“Proteus” in modern fiction
The term “Proteus” and “vombis” also were used in a James Blish short story about a race of alien beings who could change shape at will, but were not as malevolent as The Thing written about by John W. Campbell.
In the film Fantastic Voyage , Proteus is the apt name for the experimental submarine which is shrunk to sub-cellular size, and injected into a dying scientist to save his life.
In the animated TV series “Gargoyles,” Proteus is the shape-shifting menace and arch-enemy of the city of New Olympus in the episode titled “The New Olympians.”
In the role-playing games Vampire: the Masquerade and Vampire: the Requiem, vampires of the Gangrel clan may possess a discipline named Protean that allows them to transform into bats, wolves, mist and such.
Kurt Vonnegut’s novel Player Piano revolves around the actions of Paul Proteus, a manager of a machine works in New York. Paul’s life mirrors Proteus in that he must change his “shape” (character) to find his place in a machine-controlled society with which he is out of sympathy.
In the Film “Lost in Space“, “Proteus” is the name of the space ship that is sent to look for the Robinson Family in an alternate time. The ship is subsequently destroyed.
In another Film, “Demon Seed“, the evil supercomputer is named “Proteus IV”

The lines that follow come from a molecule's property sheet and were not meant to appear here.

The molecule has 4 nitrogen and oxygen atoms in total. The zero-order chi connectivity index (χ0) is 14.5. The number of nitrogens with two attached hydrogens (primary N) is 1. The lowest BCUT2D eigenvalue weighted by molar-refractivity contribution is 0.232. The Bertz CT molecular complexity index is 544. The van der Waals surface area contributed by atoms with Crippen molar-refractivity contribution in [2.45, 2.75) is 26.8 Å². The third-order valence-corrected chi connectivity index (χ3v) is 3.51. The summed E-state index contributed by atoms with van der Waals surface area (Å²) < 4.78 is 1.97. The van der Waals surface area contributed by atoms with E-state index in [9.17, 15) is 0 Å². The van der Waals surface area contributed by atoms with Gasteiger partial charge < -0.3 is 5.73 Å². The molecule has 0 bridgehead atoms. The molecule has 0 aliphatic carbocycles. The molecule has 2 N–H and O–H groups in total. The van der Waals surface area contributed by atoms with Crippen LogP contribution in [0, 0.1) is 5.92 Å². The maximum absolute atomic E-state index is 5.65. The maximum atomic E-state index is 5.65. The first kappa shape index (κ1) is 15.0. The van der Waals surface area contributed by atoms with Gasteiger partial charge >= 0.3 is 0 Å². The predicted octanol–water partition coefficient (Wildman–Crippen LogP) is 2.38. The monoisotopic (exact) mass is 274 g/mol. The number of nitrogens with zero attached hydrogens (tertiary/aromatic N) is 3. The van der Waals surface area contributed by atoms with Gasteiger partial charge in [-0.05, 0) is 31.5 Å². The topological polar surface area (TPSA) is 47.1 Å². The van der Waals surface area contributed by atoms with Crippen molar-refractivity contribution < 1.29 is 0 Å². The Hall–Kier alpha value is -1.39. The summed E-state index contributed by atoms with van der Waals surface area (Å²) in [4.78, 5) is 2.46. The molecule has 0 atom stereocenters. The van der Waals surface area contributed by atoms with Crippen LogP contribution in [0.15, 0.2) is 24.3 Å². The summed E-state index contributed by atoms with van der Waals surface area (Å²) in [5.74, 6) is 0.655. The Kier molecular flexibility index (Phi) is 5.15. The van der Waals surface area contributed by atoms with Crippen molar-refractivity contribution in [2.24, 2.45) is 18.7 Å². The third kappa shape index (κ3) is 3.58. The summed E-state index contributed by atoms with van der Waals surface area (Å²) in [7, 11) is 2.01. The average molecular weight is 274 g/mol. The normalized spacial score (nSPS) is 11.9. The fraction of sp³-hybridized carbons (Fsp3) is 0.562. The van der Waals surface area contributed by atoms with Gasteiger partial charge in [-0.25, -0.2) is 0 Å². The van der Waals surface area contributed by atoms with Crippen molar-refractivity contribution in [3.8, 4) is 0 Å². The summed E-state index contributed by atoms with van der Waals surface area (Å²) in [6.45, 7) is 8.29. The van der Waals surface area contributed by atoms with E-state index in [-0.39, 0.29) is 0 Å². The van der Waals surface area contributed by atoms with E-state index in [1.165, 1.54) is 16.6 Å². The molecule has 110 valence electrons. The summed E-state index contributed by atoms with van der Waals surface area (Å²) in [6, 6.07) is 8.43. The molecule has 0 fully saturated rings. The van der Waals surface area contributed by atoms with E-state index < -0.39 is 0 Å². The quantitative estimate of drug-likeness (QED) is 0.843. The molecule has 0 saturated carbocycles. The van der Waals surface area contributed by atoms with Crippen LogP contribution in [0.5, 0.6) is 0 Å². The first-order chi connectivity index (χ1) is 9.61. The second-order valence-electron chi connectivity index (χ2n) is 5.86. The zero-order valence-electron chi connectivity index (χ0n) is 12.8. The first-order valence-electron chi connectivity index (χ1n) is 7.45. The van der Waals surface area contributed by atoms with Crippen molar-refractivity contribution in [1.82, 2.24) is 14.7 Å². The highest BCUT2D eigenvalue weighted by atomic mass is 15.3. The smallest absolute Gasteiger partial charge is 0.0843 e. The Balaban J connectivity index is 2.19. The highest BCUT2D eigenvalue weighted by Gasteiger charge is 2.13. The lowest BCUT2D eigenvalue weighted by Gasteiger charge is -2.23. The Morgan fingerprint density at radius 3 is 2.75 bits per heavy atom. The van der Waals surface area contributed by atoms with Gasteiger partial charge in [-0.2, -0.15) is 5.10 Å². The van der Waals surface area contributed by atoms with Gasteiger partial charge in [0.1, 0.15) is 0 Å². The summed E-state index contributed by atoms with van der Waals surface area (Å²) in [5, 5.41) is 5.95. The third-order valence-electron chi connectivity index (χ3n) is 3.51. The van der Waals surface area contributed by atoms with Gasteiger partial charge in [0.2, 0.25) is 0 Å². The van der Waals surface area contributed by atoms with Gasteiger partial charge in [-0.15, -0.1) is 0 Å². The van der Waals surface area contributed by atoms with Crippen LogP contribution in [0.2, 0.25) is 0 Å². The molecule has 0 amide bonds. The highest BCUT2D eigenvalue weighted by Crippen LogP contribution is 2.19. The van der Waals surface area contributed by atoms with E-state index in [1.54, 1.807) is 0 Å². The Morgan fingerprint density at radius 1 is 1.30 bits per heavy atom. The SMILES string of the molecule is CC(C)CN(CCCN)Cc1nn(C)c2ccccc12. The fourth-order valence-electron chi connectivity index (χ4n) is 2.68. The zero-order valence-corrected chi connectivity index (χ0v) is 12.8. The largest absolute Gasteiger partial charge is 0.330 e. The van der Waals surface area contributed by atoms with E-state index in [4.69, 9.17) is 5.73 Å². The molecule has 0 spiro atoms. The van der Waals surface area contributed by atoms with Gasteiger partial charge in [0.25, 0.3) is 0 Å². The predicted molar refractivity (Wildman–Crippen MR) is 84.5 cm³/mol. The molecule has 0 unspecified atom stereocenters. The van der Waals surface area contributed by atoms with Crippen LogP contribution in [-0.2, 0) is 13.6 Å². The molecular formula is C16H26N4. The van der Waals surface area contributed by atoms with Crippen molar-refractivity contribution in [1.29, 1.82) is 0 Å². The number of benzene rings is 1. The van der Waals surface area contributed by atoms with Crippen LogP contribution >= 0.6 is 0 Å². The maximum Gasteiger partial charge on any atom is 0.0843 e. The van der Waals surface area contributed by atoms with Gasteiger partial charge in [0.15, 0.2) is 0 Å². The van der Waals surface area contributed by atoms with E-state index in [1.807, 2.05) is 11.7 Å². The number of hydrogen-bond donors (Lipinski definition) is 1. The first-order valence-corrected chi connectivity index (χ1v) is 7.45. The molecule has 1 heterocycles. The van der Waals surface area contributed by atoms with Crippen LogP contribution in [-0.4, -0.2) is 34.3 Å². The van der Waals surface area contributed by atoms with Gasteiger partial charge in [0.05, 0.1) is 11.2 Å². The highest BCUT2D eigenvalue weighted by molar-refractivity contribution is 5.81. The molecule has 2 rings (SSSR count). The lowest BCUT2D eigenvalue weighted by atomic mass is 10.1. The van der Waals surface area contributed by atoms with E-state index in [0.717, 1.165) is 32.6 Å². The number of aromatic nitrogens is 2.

In Craig Thomas‘ novel Sea Leopard, the British submarine is named HMS Proteus.
In Harry Potter and the Order of the Phoenix, the Protean Charm is a complex spell used by Hermione Granger to enchant coins so that changing the serial number on one affected the others as well. She used it to communicate the times of secret meetings. It was also used by Voldemort to communicate with his Death Eaters.
In the DC Comics pre-Crisis on Infinite Earths Legion of Superheroes stories, the Proteans are a race of telepathic shapeshifters. Shapeshifting Legionnaire Chameleon Boy kept a Protean as a pet, whom he dubbed “Proty”. After Proty sacrificed itself to save Saturn Girl and resurrect Lightning Lad, Chameleon Boy obtained a new Protean pet, “Proty II”.
In Rick Wakeman’s song “The Battle/The Journey” Proteus is described as a giant pre-historic man who herds mastadons in the center of the Earth (itself an image from Jules Verne‘s Journey to the center of the Earth)
In Dean Koontz’s “Phantoms” the character is referred to as being like Proteus by one of his victims.